Final Exam: [20%] A one-hour closed-book comprehensive final exam worth 20% of the final raw grade will take place on the final Friday of class. This examination will cover material from the entire course. You are permitted to bring one 8.5"x11" page of notes (front and back) to the final exam. Calculators are permitted. Cell phones, radios, etc. are not permitted. Laptop computers are not permitted, and the use of the text-storage capability now available on many calculators is not permitted. The final exam is to be your own work; you are not permitted to collaborate with any other person. The Physics department reserves the right to ask for valid identification from any student during examinations. A final grade of 0.0 may be assigned to any student who does not take the final exam.
Exam Re-grades: If you believe that the points on the examination were incorrectly totaled or if there is a gross error in the grading, you may return an exam for regrading. To do so, you must resubmit the examination no later than at the beginning of the lecture following the one in which the exams are returned. You must write a brief note on the front page or attached to the front page of the exam explaining the possible error in the grading. Do not make *any* changes or marks on the other pages of the examination. Portions of each examination are scanned or photocopied. You should be aware that any request for a regrade may result in a regrading of the entire exam. Therefore your total score may increase or decrease.
Homework: [40%] Lecture homework will be assigned and collected weekly. It is to be turned in at the beginning of class and will not be accepted late. It will count towards 40% of your raw score. The absolute importance of homework in learning this subject cannot be overemphasized!
Your responsibilty: Check your grades on the MyUW Catalyst system every week or two and report any problems to the lecture instructor immediately. Exam and homework grades should be recorded for your review within one week from the date that papers are submitted for grading. Supplemental HW, if assigned, should be recorded every two weeks or so. Grading problems that are reported in a timely fashion will be investigated and, if action is warranted, corrected. The lecture instructor may choose to ignore grading complaints that are not reported in a timely fashion.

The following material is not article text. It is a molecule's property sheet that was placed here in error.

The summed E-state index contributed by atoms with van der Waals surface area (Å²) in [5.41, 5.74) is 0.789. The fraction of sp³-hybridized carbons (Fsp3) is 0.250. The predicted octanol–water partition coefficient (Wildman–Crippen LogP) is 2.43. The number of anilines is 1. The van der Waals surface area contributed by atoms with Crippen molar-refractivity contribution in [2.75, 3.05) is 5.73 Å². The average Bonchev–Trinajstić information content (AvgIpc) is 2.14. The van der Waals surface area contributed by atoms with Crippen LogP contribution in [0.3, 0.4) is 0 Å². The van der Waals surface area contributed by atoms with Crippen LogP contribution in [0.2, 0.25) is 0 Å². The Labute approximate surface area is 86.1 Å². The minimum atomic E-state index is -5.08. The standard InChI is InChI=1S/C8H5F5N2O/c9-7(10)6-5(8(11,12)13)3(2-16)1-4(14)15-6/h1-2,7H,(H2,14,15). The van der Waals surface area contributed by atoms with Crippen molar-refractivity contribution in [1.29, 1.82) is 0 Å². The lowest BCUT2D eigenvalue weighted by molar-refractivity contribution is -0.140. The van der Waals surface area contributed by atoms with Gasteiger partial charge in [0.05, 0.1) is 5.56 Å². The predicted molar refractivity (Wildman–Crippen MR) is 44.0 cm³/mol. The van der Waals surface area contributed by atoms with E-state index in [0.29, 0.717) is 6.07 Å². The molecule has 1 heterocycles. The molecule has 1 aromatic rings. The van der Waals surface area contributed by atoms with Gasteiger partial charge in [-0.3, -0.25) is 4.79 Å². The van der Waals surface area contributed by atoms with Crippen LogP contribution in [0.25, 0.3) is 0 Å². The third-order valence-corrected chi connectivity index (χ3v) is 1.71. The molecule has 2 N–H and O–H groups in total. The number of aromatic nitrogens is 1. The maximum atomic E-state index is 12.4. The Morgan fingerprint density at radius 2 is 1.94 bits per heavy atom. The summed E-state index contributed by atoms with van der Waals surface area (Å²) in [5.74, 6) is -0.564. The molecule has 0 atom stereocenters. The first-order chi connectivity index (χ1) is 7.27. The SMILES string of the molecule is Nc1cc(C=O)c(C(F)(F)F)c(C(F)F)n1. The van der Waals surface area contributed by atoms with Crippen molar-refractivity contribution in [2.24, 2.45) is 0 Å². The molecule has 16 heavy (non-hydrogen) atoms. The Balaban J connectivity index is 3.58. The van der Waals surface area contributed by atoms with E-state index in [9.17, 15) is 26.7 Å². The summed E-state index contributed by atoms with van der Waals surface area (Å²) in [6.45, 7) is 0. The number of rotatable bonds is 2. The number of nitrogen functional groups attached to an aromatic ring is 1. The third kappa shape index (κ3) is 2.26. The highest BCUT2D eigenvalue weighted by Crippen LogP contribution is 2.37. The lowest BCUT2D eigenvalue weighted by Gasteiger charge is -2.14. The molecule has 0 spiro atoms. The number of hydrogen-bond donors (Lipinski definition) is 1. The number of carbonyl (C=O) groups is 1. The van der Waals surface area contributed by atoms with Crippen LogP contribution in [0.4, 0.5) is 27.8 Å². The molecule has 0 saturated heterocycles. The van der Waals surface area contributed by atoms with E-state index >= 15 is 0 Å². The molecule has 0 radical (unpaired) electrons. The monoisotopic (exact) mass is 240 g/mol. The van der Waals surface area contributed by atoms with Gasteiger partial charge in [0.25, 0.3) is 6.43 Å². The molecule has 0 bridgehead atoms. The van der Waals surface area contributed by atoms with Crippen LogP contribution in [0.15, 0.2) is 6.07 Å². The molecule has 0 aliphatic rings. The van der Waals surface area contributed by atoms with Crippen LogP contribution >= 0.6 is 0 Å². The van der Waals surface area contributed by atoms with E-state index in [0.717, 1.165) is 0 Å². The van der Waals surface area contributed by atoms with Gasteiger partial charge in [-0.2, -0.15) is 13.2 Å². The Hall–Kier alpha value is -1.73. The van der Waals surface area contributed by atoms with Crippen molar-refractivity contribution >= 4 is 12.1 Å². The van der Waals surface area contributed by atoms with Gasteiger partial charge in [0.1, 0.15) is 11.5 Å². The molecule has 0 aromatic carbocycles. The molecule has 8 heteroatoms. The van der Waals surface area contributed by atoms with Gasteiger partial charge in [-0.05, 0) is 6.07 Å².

Students are encouraged to gather and
work cooperatively in small groups in the Physics Study Center
located in room AM018 of PAB. (to reach the Physics Study Center,
go down the stairs that circle behind the Foucault pendulum and
proceed toward the end of the hall). Teaching assistants will be
available for consultation during many portions of the day if your
study group needs assistance, but staffing levels will not support
much individual attention. The Study Center is staffed from
approximately 9:30am to 4:30pm on weekdays.
Attendance Policy: Since participation is vital for a successful experience, please arrive on time for class. Late arrivals interrupt our in-progress activities and discussions. If you must miss a class session, let the instructor know as soon as possible so that you can make up the work that you miss. DO NOT ARRIVE LATE TO CLASS!
Incompletes: University rules state that “an incomplete is given only when the student has been in attendance and has done satisfactory work until within two weeks at the end of the quarter and has furnished proof satisfactory to the instructor that the work cannot be completed because of illness or other circumstances beyond the student’s control.” We strongly discourage incompletes.